Mann had complimented him on the learning which appeared in the “ Catalogue of Royal and Noble Authors; and it is curious to see how impatiently Walpole bore the imputation of having attended to any thing so unfashionable as the improvement of his mind. “I know nothing. How should I? I who have always lived in the big busy world; who lie a-bed all the morning, calling it morning as long as you please; who sup in company; who have played at faro half my life, and now at loo till two and three in the morning; who have always loved pleasure; haunted auctions..... How I have laughed when some of the Magazines have called me the learned gentleman. Pray don't be like the Magazines.” This folly might be pardoned in a boy. But a man between forty and fifty years old, as Walpole then was, ought to be quite as much ashamed of playing at loo till three every morning as of being that vulgar thing, a learned gentleman.
The literary character has undoubtedly its full share of faults, and of very serious and offensive faults. If Walpole
had avoided those faults, we could have pardoned the fastidiousness with which he declined all fellowship with men of learning. But from those faults Walpole was not one jot more free than the garreteers from whose contact he shrank. Of literary meannesses and literary vices, his life and his works contain as many instances as the life and the works of any member of Johnson's club. The fact is, that Walpole had the faults of Grub Street, with a large addition from St. James's Street, the vanity, the jealousy, the irritability of a man of letters, the affected superciliousness and apathy of a man of ton.
His judgment of literature, of contemporary literature especially, was altogether perverted by his aristocratical feelings. No writer surely was ever guilty of so much false and absurd criticism. He almost invariably speaks with contempt of those books which are now universally allowed to be the best that appeared in his time: and, on the other hand, he speaks of writers of rank and fashion as if they were entitled to the same precedence in literature which would have been allowed to them in a drawing-room. In these letters, for example, he says that he would rather have written the most absurd lines in Lee than Thomson's Seasons. The periodical paper called “ The World,” on the other hand, was by “our first writers.” Who, then, were the first writers of England in the year 1753 ? Walpole has told us in a note. Our readers will probably guess that Hume, Fielding, Smollett, Richardson, Johnson, Warburton, Collins, Akenside, Gray, Dyer, Young, Warton, Mason, or some of those distinguished men, were in the list. Not one of them.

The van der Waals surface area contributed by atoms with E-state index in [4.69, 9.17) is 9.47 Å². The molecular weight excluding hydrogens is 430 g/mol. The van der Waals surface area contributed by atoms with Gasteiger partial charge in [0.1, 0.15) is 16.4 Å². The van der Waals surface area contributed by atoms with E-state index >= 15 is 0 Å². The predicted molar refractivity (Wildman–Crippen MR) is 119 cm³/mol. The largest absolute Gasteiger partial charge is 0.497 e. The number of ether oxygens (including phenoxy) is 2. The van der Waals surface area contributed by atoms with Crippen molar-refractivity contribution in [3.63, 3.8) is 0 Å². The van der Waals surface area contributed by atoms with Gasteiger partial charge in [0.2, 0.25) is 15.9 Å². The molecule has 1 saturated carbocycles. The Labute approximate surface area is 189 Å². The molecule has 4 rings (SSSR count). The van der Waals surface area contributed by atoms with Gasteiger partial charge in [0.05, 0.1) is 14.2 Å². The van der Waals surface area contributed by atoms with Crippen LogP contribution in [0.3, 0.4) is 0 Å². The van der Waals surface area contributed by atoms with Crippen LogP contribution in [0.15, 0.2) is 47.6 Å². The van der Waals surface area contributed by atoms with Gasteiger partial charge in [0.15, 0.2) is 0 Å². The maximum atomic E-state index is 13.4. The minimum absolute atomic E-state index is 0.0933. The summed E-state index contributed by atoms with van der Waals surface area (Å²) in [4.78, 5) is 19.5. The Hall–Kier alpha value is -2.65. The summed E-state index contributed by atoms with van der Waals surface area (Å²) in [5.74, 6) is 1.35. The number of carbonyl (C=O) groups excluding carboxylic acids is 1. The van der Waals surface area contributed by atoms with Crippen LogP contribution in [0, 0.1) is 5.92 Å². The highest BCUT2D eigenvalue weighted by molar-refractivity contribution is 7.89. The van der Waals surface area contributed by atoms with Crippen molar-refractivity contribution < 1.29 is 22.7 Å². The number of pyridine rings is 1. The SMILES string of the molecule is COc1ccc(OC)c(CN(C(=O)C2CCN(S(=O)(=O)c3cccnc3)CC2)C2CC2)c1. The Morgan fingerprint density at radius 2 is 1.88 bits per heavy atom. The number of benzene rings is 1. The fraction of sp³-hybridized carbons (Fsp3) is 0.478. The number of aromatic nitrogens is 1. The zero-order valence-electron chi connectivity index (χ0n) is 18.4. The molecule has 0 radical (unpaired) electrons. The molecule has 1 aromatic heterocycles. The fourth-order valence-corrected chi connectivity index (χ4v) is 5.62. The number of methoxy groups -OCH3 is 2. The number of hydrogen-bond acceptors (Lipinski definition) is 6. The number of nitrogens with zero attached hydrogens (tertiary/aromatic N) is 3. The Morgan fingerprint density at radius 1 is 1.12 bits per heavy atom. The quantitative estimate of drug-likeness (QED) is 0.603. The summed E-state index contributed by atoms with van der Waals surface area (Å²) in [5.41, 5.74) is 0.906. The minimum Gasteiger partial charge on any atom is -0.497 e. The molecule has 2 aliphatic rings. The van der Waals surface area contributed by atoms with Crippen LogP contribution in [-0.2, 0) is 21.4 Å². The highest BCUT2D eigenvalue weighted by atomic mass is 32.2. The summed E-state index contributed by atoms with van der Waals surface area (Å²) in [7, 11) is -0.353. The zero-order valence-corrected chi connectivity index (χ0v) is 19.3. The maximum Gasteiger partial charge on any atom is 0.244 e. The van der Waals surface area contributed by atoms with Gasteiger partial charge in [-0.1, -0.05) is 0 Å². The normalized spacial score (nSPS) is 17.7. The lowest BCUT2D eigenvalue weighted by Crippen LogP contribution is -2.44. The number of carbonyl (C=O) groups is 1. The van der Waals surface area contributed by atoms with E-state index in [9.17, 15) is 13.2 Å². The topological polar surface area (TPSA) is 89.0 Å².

Not one of them. Our first writers, it seems, were Lord Chesterfield, Lord Bath, Mr. W. Whithed, Sir Charles Williams, Mr. Soame Jenyns, Mr. Cambridge, Mr. Coventry. Of these seven personages, Whithed was the lowest in station, but was the most accomplished tuft-hunter of his time. Coventry was of a noble family. The other five had among them two seats in the House of Lords, two seats in the House of Commons, three seats in the Privy Council, a baronetcy, a blue riband, a red riband, about a hundred thousand pounds a year, and not ten pages that are worth reading. The writings of Whithed, Cambridge, Coventry, and Lord Bath, are forgotten. Soame Jenyns is remembered chiefly by Johnson's review of the foolish Essay on the Origin of Evil. Lord Chesterfield stands much lower in the estimation of posterity than he would have done if his letters had never been published. The lampoons
of Sir Charles Williams are now read only by the curious, and, though not without occasional flashes of wit, have always seemed to us, we must own, very poor performances.
Walpole judged of French literature after the same fashion. He understood and loved the French language. Indeed, ho loved it too well. His style is more deeply tainted with Gallicism than that of any other English writer with whom we are acquainted. His composition often reads, for a page together, like a rude translation from the French. We meet every minute with such sentences as these, “One knows what temperaments Annibal Caracci painted.” “ The impertinent personage!"